While waiting to fulfil his dream, Ismail ambles around the port of Ceuta — a Spanish enclave in Morocco – wandering the streets like dozens of other children.
“At home, there's no future,” said the teenager, slouched on the pavement dressed in a sweatshirt and beanie hat.
Originally from Tangier in northern Morocco, Ismail said he grew up in a poor family and left school aged 12.
With the permission of his mother, who prays for him to reach Europe, he travelled the 100 kilometres (60 miles) to Ceuta and two months ago climbed the border fence at dawn.
Recounting his story surrounded by around a dozen youths, he described himself as “addicted to hashish” as his companions bickered over sharing a joint.
A frail looking boy, the youngest of the group, acted as lookout in the ongoing game of hide and seek with Spain's Civil Guard police force.
In order to reach Ceuta or Melilla, another Spanish enclave, migrants must first scale the barbed wire fences which mark the only land borders between Europe and Africa.
Those under 18 are hoping to benefit from European legislation which gives them greater protection than adult migrants — and limits the chances of their being deported.
The regulations are enforced to varying degrees within the European Union and, after years of migrants travelling across the sea, the rules are becoming increasingly restrictive.
Dreams or destitution
But Ismail will not be deterred and sees his future in the Spanish capital, following in the footsteps of one of his neighbours.
“He lives in Madrid, a really beautiful city,” Ismail said passionately, describing his own wish to “become a mechanic, buy a car and a house”.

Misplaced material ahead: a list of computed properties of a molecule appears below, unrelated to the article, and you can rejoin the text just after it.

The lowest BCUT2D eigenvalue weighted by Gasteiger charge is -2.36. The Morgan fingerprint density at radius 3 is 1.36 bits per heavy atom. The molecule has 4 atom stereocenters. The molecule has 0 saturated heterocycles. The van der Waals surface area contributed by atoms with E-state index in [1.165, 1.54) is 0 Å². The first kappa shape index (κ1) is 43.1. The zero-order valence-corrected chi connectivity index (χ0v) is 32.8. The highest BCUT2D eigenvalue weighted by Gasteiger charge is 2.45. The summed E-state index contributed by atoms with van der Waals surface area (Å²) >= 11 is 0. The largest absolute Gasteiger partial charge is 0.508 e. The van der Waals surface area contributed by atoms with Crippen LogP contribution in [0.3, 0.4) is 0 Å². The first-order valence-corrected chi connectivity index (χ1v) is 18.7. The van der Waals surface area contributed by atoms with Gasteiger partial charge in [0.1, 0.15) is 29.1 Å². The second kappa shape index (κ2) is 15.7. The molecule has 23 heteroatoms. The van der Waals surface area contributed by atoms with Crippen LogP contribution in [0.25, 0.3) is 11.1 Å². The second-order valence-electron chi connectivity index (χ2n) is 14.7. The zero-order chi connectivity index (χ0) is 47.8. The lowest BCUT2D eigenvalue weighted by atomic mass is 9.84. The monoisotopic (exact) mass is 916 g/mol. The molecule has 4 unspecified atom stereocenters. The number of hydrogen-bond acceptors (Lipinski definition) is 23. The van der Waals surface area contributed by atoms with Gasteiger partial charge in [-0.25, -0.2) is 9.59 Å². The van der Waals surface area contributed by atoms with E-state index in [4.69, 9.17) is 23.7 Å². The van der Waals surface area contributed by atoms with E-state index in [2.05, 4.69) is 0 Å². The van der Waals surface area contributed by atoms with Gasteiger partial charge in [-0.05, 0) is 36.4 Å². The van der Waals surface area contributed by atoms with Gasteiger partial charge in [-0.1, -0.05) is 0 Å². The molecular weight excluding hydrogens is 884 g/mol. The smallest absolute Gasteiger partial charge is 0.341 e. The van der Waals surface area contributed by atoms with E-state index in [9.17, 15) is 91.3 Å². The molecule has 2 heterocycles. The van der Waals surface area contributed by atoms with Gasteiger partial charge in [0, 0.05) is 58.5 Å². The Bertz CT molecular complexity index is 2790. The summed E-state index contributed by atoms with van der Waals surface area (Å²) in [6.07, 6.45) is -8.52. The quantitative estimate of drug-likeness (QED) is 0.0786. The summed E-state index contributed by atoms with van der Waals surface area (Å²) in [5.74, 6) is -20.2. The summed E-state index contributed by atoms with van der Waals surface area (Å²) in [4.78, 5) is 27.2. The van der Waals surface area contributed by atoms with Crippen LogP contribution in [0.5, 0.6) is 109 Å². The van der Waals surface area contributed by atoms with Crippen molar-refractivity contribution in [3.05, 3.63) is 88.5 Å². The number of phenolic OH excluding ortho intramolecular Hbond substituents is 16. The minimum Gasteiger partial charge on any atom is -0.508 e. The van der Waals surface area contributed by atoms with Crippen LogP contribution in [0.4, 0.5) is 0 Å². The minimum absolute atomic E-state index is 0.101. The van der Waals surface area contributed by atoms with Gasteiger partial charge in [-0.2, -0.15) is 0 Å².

Like the dozens of young migrants in Ceuta, realising his dreams entails clinging onto the underside of a vehicle boarding a ship for the port of Algeciras in southern Spain.
After making the 40-minute sea crossing, they continue their journey on land towards their final destination — be it Madrid, Paris, or elsewhere.
But whether originating from Sub-Saharan Africa, Morocco or Algeria, child and adult migrants frequently find themselves destitute.
The charity Save the Children recently raised concerns about “the vulnerability of these boy migrants, who find themselves alone on the streets of Ceuta, exposed to all types of danger”.
In 2016 the organisation found a total of 246 unaccompanied minors in Ceuta, and nearly 1,000 in Melilla.
The group of young hopefuls in Ceuta survive by sleeping in cars and scrounging cigarettes and food.
Research association Migreurop last month denounced “police violence” against the young migrants on both sides of the border, calling on Spain and Morocco to “respect the rights of child migrants”.
'Make a life'
Their perilous attempts to cling onto trucks going through the port are high-risk, with Ismail saying one of his friends was “killed intentionally” last month when he was run over.
“Look, they want to finish with us,” he said angrily, as truck drivers went full-speed at the sight of the approaching boys.
Despite hostility from drivers and the authorities, one young woman arrived to offer the group some rare support.
“She works for an association where you can go to shower, get online or watch films,” said Nabil, the eldest of the group.
Originally from the Moroccan capital Rabat, where he grew up in a working class neighbourhood, the 20-year-old passes himself off as a minor.
Despite tales of success reaching the youths from Europe, the reality for young migrants is often far from the dreams held at the portside.
Those who have gone before them are frequently left exploited and isolated, with dozens of young Moroccans resorting to petty theft to survive on the streets of Paris.
They remain wary of authorities and often refuse help, prompting the resentment of locals.
But the young migrants in Ceuta are determined to continue along their uncertain path, with Nabil aiming to reach Germany.
To “make a life for myself and see what Morocco looks like from the outside,” he said.
By AFP¨s Hamza Mekouar